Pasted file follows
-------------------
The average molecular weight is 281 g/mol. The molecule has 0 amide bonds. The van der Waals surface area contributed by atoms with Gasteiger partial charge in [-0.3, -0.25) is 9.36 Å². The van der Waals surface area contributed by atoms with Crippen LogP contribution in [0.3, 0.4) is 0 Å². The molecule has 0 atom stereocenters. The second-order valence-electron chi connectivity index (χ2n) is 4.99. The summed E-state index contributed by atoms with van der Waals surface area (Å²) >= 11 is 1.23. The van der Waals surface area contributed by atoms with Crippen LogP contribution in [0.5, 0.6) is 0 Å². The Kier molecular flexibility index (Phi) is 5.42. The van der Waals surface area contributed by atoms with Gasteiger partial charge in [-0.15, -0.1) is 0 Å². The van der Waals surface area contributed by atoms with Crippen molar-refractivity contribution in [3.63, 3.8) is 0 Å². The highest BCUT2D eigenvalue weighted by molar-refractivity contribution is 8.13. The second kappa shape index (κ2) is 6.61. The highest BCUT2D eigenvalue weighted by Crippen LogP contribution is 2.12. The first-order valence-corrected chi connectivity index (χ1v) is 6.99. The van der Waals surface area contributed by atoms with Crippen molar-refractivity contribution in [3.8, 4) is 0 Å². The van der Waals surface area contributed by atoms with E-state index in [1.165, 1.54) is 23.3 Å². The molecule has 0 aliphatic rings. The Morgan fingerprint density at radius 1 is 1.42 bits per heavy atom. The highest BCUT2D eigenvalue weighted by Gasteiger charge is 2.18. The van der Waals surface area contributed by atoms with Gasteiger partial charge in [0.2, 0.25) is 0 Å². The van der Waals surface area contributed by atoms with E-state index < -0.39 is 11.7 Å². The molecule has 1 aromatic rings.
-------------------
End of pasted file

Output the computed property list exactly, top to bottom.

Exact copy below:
The average molecular weight is 281 g/mol. The molecule has 0 amide bonds. The van der Waals surface area contributed by atoms with Gasteiger partial charge in [-0.3, -0.25) is 9.36 Å². The van der Waals surface area contributed by atoms with Crippen LogP contribution in [0.3, 0.4) is 0 Å². The molecule has 0 atom stereocenters. The second-order valence-electron chi connectivity index (χ2n) is 4.99. The summed E-state index contributed by atoms with van der Waals surface area (Å²) >= 11 is 1.23. The van der Waals surface area contributed by atoms with Crippen LogP contribution in [0.5, 0.6) is 0 Å². The Kier molecular flexibility index (Phi) is 5.42. The van der Waals surface area contributed by atoms with Gasteiger partial charge in [-0.15, -0.1) is 0 Å². The van der Waals surface area contributed by atoms with Crippen molar-refractivity contribution in [3.63, 3.8) is 0 Å². The highest BCUT2D eigenvalue weighted by molar-refractivity contribution is 8.13. The second kappa shape index (κ2) is 6.61. The highest BCUT2D eigenvalue weighted by Crippen LogP contribution is 2.12. The first-order valence-corrected chi connectivity index (χ1v) is 6.99. The van der Waals surface area contributed by atoms with Crippen molar-refractivity contribution in [3.8, 4) is 0 Å². The van der Waals surface area contributed by atoms with E-state index in [1.165, 1.54) is 23.3 Å². The molecule has 0 aliphatic rings. The Morgan fingerprint density at radius 1 is 1.42 bits per heavy atom. The highest BCUT2D eigenvalue weighted by Gasteiger charge is 2.18. The van der Waals surface area contributed by atoms with Gasteiger partial charge in [0.2, 0.25) is 0 Å². The van der Waals surface area contributed by atoms with E-state index < -0.39 is 11.7 Å². The molecule has 1 aromatic rings.